Scalded flour- Scandinavian Natural Dough Improver

  

 Scalded flour (Poolish)- Natural dough conditioner


 Scalded flour (Poolish) is a natural dough improver used by the  Scandinavian to boost the texture and taste of their breads.
 It  terms of functions, it is similar to Tanzhong but the difference is in the way both dough conditioners are prepared.
  
For the Scalded flour you’ll need:
– 100 gr Bread Flour/Plain flour
– 100 ml boiling hot water

Steps

1. Pour all the boiling hot water into a bowl containing the 100gr bread flour.

step one Scalded flour (Poolish)- Natural dough conditioner


2. Stir the mixture quickly until well combined, then cover with a lid or cling film and leave to cool to room temperature(this takes about 1 hour depending on the weather)

step 2 Scalded flour (Poolish)- Natural dough conditioner

 When the the batter cools , use as desired.

Cooled scalded flour ready to use
Cooled scalded flour ready to use

Don’t worry if the dough looks rough, after 1 hour the flour would have absorbed all the water and look smoother.
Tip: the scalded flour is usually left for 12 hours before use, but I followed Cornercafe’s tip and always get a good result if I use it after 1 hour.

To understand the science behind this method, please visit Hadyn of Thebreadmaiden and Zita  of Thesourdoughlibrary , these ladies couldn’t have explained it better.



Here,s a soft chewy white bread I made with scalded flour




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10 Comments

  1. Lara
    January 6, 2019 / 9:30 pm

    Hi, I just discovered your website. I have been craving Nigerian bread for a while and decided to search for a recipe. I just made the scalded dough and it doesn’t look anything close to the picture you put up. Its hard like play dough just like someone mentioned. Could you pls review the recipe?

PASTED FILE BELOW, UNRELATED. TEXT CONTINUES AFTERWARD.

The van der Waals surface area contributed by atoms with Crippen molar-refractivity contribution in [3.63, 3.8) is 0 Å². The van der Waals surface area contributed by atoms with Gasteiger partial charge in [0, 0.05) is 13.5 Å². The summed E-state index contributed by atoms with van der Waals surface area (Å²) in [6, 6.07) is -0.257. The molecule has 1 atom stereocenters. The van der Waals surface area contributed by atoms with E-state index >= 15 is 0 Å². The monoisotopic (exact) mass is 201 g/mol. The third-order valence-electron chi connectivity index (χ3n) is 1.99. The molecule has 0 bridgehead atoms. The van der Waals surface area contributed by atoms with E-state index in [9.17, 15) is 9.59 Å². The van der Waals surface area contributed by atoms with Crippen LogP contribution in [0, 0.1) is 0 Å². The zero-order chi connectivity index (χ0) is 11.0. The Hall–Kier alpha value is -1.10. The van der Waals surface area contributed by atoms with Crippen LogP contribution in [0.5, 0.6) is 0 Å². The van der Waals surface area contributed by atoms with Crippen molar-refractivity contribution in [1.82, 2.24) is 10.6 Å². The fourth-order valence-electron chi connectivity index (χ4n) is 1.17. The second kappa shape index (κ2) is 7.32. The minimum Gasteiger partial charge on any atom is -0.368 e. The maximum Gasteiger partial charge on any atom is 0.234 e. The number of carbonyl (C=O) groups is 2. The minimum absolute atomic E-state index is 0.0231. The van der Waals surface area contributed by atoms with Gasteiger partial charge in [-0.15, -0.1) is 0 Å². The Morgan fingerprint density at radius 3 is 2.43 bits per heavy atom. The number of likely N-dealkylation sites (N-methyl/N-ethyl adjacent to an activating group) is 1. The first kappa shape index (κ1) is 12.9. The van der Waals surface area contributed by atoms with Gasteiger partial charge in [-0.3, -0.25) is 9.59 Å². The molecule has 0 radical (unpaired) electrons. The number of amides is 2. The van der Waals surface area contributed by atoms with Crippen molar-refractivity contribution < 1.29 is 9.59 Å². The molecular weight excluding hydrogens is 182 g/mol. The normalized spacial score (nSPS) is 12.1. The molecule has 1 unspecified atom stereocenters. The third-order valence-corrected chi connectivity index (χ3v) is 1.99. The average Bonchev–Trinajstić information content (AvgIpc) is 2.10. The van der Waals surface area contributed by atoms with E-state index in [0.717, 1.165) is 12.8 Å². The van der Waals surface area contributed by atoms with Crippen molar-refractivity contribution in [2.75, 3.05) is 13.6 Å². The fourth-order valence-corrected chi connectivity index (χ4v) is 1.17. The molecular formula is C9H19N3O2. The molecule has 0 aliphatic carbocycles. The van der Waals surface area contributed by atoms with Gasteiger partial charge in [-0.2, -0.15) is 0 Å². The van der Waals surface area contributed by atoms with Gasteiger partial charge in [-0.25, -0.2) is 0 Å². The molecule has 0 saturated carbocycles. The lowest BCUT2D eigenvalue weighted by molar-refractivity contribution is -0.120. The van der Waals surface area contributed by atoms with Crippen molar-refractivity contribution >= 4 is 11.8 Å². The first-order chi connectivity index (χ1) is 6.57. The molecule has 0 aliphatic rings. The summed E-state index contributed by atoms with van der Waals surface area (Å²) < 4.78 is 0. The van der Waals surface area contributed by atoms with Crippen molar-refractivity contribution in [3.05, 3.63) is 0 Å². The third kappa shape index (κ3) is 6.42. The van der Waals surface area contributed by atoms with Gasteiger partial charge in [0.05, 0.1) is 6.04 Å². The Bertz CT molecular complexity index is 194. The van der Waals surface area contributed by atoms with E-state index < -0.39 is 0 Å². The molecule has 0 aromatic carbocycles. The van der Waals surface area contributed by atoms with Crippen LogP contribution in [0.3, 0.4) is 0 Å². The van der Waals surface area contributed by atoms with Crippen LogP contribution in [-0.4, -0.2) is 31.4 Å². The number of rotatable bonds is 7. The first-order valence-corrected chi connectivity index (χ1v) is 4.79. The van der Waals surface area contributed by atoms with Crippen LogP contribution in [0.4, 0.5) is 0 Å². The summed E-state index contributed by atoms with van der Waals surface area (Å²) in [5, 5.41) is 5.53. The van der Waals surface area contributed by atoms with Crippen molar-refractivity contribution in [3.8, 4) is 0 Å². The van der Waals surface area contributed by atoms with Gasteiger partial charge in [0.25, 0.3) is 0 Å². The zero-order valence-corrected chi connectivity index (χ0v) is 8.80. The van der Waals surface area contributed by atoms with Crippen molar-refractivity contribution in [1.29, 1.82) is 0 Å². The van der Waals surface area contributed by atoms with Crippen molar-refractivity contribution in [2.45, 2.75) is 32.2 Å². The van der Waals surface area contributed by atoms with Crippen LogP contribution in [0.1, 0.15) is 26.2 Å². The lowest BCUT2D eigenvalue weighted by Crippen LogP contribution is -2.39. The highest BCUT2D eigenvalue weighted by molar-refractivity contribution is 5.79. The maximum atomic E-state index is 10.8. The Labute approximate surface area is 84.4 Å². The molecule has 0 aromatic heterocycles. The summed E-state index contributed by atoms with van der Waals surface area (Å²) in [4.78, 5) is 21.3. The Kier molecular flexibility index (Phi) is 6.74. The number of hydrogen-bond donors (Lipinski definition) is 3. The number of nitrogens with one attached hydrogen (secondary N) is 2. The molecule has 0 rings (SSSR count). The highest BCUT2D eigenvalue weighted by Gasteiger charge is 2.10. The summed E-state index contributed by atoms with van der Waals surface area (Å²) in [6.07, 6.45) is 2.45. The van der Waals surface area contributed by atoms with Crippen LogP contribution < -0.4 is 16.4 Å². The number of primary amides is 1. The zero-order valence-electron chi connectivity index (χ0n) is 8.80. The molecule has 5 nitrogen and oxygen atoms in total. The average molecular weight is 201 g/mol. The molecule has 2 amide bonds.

• January 9, 2019 / 1:13 pm

      Hi Lara,
      good to have you here.
      The scalded flour recipe is correct hun, but I just added some extra tip to help you better.
      The scalded flour should look like a thick sticky stiff dough, not really as tough as a playdough.
      If you get a tough texture, all is not lost.
      You can add more liquid in the bread making process to cover up for the extra toughness.
      After discussing with my baking friends, we have to agree that weather( both heat and humidity)
      does play a big role in baking and usually affect theflour and liquid content.
      So if you notice that the scalded flour isn’t as you saw in the recipe
      simply add about 25ml water to the batter and leave to rest.
      Hope this helps. Happy bread making.

  2. Genevieve O
    July 9, 2018 / 1:16 am

    100grams bread flour and 100milliliters water?

  3. Genevieve O
    July 9, 2018 / 1:13 am

    When I measure and use 100grams of bread flour and 100 milliliters or water my scalded flour comes out much dryer than your picture. Its the consistency of play dough even after waiting 6 hours. Is a nigerian gram and a American gram the same? Sorry if thats a silly question but I cant figure out what im doing wrong.

  4. Emmanuel Eze
    June 26, 2017 / 9:10 am

    Please madam,how do I measure or regulate the quantity of scalded flour in commercial production… Is the 100g and 100ml still applicable in large volumes of flour,example 25kg???

  5. serina renta
    November 11, 2016 / 6:55 am

    Hello NKY, I just discovered you this evening and I am intrigued. Could you advise a gal who has never eaten Nigerian food as to what you suggest should be my first dish? Blessings to you.

  6. A. Nnda
    April 26, 2016 / 9:44 pm

    Dearest Nky,You are an inspiration. I read your posts in place of watching reality TV. This natural dough conditioner is superb & keeps the bread moist for days. Thank you for sharing another yummilicious recipe …. You rock!!

    • Nky Lily Lete
      November 19, 2016 / 11:32 pm

      Thanks Nnda,I don't make bread anymore without my natural dough conditioner, it is surely superb 🙂

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